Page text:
The opening of the second track, titled Prelude, sounds like something out of a science-fiction movie, with muted trumpets playing a repeated riff against soft electronics and low rumblings from the bass instruments. We even hear some electronically-created bird sounds as a forlorn flugelhorn plays against this backdrop, followed by an equally forlorn-sounding baritone sax solo by Per Moberg. Written or improvised? I would assume the former, but have no way of telling. Danemo references the crime-drama TV shows of the 1960s and early ‘70s as his inspiration for this piece. This is the kind of music that transcends jazz; it’s really impressionistic music written for a chamber group of brass, reeds, electronics and rhythm section, the kind of music that crosses boundaries and has no label. A free-form piano solo by Forkelid is heard among the instruments before stepping to the center of the stage and assuming prominence.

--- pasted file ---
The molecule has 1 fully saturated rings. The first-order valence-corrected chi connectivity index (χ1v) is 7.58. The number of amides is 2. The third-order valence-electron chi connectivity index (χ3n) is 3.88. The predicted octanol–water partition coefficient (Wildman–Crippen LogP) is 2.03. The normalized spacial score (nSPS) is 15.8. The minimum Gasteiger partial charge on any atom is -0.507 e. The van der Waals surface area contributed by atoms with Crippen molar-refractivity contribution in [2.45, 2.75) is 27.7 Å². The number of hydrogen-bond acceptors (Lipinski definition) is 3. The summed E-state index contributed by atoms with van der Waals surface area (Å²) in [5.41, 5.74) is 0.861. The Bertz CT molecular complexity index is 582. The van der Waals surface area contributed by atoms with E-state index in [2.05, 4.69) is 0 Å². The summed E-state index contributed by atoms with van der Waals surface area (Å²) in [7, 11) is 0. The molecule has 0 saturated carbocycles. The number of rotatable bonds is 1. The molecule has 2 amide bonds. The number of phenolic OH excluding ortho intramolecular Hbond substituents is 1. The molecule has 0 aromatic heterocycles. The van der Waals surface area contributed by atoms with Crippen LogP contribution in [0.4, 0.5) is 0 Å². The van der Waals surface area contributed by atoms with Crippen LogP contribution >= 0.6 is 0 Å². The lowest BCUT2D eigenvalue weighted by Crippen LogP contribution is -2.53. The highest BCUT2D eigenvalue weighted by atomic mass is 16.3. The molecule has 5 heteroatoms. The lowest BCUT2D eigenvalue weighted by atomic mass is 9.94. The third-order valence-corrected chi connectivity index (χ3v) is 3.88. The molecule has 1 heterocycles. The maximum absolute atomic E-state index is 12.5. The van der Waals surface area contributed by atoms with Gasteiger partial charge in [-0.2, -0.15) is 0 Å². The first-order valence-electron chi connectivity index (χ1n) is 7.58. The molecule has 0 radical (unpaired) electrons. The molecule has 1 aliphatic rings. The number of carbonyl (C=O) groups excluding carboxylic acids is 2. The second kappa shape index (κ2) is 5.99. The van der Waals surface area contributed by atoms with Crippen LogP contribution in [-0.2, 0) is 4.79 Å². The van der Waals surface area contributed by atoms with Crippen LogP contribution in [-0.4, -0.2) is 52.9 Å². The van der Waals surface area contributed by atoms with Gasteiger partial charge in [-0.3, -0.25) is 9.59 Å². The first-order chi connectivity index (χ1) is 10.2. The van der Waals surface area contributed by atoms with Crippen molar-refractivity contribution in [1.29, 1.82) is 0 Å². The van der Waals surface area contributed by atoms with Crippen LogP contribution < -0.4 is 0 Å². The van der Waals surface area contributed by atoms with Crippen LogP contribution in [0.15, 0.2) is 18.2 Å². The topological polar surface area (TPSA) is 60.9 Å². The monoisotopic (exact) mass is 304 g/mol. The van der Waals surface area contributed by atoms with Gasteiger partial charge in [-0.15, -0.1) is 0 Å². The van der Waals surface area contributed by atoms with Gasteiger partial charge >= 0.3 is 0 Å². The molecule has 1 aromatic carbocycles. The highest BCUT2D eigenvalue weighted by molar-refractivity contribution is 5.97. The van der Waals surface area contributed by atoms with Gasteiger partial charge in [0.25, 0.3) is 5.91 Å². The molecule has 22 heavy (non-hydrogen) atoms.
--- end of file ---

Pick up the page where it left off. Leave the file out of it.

Monolithos was based on a piano improvisation that Danemo created late one night in about 15 minutes. It has a ruminative quality, more of a mood piece than a really structured composition. It is held together by a superb trombone solo from Peter Dahlgren, playing against the bass, with cymbal washes and snare drum interludes to add color. This interaction of the three instruments gradually increases in tempo, then the trumpets move in behind them to increase volume and fill in the sonic landscape. Eventually high saxes and piano come in with their own musical line, relaxing both tempo and volume, eventually supported by the winds before Forkelid’s solo piano provides the bridge to a slow but rousing passage which becomes the dominant theme for a while, followed by free-form improv by trombone and trumpet before a quiet muted trumpet coda.